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Ethics and technology transfer do not always go hand-in-hand. Share your thoughts and experiences here.

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Academic Inventors' Bill of Rights

By Alan Bentley - Director of Commercialization, Cleveland Clinic
Read and comment on Renee Kaswan's proposed Academic Inventors' Bill of Rights >>
Download the Academic Inventors' Bill of Rights Proposals >>

We hold these truths to be self-evident, that all faculty are created equal, that they are endowed by their Institutions of High Education with certain unalienable Rights, that among these are transparency of process, a voice in disposition of intellectual property, and the pursuit of fair dealing. That to secure these rights, Universities are instituted among researchers, deriving their just powers from the consent of the faculty… (adapted from Declaration of Independence)


Most technology commercialization professional understand the importance of building strong partnerships with our faculty innovators. Though we understand that service to faculty is a primary mission, it is sometimes easy to forget that faculty inventors may not see it the same way. What one may see as a straight forward stepwise commercialization process, another may see as a series of obstacles to overcome to achieve commercialization.

Part of the reason the productivity of our industry has been called into question of late - and new models such as the ‘inventor free agent’ concept have achieved some traction - has been the result of isolated system failures in working with faculty inventors. The creation of a standardized “Inventors’ Bill of Rights” that all academic institutions can adopt would be a powerful message to our faculty that they are indeed an integral part of the commercialization process, service to faculty is indeed an integral part of the process, and commercialization is indeed a true partnership.




1. Faculty and students have the right to freedom of expression, and the right to teach and publish their research shall not be abridged by Intellectual Property Policy. Universities shall ensure that technology commercialization activities (including the filing of patent applications) shall not unreasonably delay publication of research results.

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2. Inventors shall be entitled to timely disposition of their inventions, and to obtain access to inventions for which the university elects to discontinue commercialization effort, without onerous restrictions or obligations to the university that would act as disincentives to commercialize.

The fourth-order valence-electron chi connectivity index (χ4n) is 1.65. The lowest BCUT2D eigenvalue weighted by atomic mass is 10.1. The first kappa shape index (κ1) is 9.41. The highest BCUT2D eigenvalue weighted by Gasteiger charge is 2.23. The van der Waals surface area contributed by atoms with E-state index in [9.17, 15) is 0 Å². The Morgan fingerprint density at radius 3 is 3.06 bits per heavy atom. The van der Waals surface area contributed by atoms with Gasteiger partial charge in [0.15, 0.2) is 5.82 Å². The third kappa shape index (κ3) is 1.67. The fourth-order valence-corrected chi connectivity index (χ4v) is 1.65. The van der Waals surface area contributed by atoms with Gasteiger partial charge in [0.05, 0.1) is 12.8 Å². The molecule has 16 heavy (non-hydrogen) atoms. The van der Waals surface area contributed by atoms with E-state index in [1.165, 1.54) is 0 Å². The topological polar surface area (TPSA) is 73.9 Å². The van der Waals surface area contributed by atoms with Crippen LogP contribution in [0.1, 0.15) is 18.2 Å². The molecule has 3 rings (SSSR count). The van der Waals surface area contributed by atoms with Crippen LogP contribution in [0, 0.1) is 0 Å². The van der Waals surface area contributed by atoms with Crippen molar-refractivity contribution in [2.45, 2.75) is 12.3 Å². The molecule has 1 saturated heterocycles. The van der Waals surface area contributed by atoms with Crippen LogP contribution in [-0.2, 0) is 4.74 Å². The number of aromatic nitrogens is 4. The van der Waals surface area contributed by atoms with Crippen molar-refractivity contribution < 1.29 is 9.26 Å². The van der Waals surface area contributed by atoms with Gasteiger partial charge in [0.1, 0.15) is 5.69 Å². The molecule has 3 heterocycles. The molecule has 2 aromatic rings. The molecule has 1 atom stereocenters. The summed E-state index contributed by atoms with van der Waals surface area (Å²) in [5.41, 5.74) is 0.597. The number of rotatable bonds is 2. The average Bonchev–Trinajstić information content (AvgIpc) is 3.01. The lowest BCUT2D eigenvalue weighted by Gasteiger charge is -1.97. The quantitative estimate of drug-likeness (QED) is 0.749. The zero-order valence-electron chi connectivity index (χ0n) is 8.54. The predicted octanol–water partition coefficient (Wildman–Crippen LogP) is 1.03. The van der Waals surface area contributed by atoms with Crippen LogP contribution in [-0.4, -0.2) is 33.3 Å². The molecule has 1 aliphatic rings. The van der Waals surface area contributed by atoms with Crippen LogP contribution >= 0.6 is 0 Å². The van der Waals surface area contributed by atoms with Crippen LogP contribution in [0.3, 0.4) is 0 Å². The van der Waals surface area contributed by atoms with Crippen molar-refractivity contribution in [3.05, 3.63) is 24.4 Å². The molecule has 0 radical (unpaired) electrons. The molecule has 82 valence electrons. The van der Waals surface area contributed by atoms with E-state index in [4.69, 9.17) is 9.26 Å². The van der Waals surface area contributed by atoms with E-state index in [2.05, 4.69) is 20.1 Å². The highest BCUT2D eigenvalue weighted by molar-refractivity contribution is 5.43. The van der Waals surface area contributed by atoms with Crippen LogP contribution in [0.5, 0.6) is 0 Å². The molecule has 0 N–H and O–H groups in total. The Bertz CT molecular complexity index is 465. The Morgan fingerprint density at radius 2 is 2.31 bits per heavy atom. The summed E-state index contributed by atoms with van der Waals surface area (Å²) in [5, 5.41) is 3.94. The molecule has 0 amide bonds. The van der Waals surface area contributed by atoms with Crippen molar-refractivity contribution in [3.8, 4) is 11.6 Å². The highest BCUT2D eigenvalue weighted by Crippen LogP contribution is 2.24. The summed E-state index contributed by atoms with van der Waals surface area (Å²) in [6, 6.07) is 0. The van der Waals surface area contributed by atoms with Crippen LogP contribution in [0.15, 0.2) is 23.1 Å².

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3. All rights to intellectual property which are not made in the course of an Inventor’s employment as a university researcher (including under federal, state or foundation grants, or research contracts), or otherwise made using significant university resources, shall be retained by the Inventor.

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4. Inventors shall be fully informed of commercialization efforts, including negotiations, and shall have the right to approve any exclusive license or amendment reasonably anticipated to affect such inventors’ interests prior to execution.

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5. The University that undertakes the promotion of intellectual property assigned by an Inventor must act as a good steward of taxpayer money, and use best efforts to promote the interests of all stakeholders (namely the Institution, Inventors, and the Public).

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6. All Inventors (including students and other subordinate positions) shall have equal right to Institutional protection of their interests in their Intellectual Property regardless of academic rank or position.

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7. Universities must establish and publish transparent practices and procedures comprising their commercialization processes. Inventors may be made privy to all records and communications associated with their inventions.

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8. Inventors may consult with outside firms (subject to management of conflict of commitment and interest issues) apart from obligations to the university; to the extent such consultation does not involve substantial unreimbursed use of university facilities.

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9. Inventors have a right to appeal disputes related to implementation of IP policy, or to activity related to commercialization efforts, preferably to a standing IP committee comprised of faculty and administration personnel authorized to arbitrate such disputes.

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10. Any changes to intellectual property or commercialization policies shall be approved by the appropriate faculty run governance body, such as a Faculty Senate.

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Read and comment on Renee Kaswan's proposed Academic Inventors' Bill of Rights >>

Download the Academic Inventors' Bill of Rights Proposals >>
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